Biceps Tendon Disorders

The biceps tendon has two muscle ‘heads’ that contribute to it, the long head and the short head. The long head goes through the shoulder, where it often has problems. It can fully tear, partially tear, become painfully degenerative, or sublux/dislocate out of its groove. Any of these conditions can lead to pain in the front of the shoulder.

Sometimes the long head of the biceps tendon completely tears. This may occur after it has been painful for a while due to degeneration, or without any preexisting symptoms. The tear often occurs with a pop, with some pain, swelling and bruising over the front of the shoulder. The biceps muscle usually retracts down the arm a little bit, causing it to look larger and more balled up. This is known as the ‘Popeye sign’. A biceps tear at the shoulder is different than a biceps tendon tear at the elbow. When the biceps tendon tears at the elbow, then both biceps muscle heads are detached, leading to significant weakness it is not repaired. In this case, almost all active patients will want to have it repaired. However, tears of the long biceps tendon at the shoulder still leaves the short biceps tendon intact and leads to only a loss of 5-10% of biceps strength. Consequently, these are usually not repaired. If a young active patient desires to have the long biceps reattached, this can be done through a small outpatient procedure, but it is not necessary to have it repaired. In fact, some well-known NFL quarterbacks had biceps pain until it fully ruptured, had no treatment, and then were finally able to throw pain-free and went on to win super bowls.

Regardless of the specific problem with the biceps, 95% of the time or more, the biceps problem is due to a rotator cuff problem. Therefore, most biceps problems are initially treated similar to how rotator cuff tendinosis /degeneration is treated, with a therapeutic strengthening program and often a steroid injection. If that doesn’t work, then the biceps tendon can be treated arthroscopically at the same time that the underlying rotator cuff problem is addressed. The long biceps tendon is ‘tenodesed’, which means that it is anchored to the top of the humerus bone just outside of the shoulder. It still works the arm, but the diseased portion is removed from the shoulder, relieving the pain. This works very well. In rare cases this can occasionally occur on its own, as happened to my left shoulder, which still works great.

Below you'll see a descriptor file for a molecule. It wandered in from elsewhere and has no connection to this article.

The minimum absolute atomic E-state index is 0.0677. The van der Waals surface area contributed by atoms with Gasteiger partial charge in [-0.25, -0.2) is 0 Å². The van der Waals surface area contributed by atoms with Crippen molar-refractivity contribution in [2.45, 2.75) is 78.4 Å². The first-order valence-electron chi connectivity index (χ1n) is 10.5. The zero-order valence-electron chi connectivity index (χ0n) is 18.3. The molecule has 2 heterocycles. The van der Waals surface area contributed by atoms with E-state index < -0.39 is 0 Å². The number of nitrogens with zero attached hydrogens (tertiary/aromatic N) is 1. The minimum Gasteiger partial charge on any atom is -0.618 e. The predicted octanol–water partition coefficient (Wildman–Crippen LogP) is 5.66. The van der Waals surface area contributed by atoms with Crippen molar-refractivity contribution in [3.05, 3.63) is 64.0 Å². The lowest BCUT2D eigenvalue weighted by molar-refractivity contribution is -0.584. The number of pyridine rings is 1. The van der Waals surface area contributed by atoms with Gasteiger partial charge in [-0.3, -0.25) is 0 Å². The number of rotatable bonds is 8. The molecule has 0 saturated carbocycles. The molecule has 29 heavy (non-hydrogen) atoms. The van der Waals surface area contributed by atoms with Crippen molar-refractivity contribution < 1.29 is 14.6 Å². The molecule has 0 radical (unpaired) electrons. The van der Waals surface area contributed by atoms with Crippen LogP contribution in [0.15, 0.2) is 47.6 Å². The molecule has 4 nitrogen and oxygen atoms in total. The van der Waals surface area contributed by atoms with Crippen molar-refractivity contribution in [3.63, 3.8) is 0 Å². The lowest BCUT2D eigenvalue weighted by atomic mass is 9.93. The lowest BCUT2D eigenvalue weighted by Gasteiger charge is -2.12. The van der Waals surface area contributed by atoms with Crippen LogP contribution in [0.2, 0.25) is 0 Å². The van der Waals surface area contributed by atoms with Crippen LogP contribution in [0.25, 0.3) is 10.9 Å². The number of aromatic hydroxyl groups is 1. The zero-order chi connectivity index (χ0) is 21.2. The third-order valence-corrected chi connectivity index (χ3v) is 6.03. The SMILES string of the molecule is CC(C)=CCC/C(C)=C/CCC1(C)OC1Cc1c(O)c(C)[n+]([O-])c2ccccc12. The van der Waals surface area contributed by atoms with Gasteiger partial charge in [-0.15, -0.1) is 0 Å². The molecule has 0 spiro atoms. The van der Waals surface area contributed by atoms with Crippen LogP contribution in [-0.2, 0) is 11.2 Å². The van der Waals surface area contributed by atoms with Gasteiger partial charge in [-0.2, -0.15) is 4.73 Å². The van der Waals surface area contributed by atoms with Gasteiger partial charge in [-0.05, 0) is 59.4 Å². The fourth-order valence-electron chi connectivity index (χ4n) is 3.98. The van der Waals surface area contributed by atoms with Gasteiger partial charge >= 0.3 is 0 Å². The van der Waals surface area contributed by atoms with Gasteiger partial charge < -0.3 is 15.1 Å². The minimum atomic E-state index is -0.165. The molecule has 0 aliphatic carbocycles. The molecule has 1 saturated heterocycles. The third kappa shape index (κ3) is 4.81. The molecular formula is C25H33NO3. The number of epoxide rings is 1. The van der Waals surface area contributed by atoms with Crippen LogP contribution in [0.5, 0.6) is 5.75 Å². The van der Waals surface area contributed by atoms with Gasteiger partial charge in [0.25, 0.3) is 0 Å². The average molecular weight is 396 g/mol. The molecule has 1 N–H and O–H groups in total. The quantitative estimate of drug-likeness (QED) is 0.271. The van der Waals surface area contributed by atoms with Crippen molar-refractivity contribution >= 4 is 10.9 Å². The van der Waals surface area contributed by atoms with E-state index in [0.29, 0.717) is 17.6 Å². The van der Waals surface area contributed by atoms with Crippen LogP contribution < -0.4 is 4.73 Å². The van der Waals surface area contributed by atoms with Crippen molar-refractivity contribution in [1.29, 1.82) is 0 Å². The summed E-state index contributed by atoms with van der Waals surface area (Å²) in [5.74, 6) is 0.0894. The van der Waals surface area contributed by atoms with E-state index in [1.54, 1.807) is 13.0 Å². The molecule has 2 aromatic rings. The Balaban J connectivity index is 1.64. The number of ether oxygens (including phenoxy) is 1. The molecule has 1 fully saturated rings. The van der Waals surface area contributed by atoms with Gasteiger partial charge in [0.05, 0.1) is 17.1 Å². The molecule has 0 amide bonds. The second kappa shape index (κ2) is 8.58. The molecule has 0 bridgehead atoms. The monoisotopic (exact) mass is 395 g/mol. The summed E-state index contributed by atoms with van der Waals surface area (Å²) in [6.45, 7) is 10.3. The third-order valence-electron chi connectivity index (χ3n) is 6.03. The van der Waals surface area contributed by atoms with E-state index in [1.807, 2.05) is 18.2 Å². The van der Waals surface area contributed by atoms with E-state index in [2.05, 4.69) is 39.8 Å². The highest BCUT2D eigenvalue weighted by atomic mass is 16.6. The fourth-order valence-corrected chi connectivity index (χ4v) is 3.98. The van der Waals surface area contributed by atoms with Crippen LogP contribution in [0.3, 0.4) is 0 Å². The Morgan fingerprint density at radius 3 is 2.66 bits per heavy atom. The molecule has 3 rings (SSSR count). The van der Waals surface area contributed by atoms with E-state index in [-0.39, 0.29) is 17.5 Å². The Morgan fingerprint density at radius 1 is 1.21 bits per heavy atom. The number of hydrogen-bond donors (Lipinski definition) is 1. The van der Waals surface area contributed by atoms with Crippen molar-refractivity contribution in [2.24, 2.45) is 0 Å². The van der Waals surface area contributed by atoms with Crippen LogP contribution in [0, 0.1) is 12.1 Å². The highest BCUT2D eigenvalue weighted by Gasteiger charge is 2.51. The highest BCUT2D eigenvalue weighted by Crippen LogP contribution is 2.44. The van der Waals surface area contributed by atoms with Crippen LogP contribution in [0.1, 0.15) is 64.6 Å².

So if your long biceps tendon is causing you shoulder pain and you desire to have it arthroscopically tenodesed (removed from the shoulder and reattached just outside the shoulder), be assured that this is fairly common. Biceps problems are frequently found in association with rotator cuff problems. The biceps tenodesis is not very painful, is still performed as an outpatient, and doesn’t have many additional restictions compared to the rotator cuff surgery alone. In fact, as it’s performed at the same time as any rotator cuff surgery, you probably won’t even notice that it was done.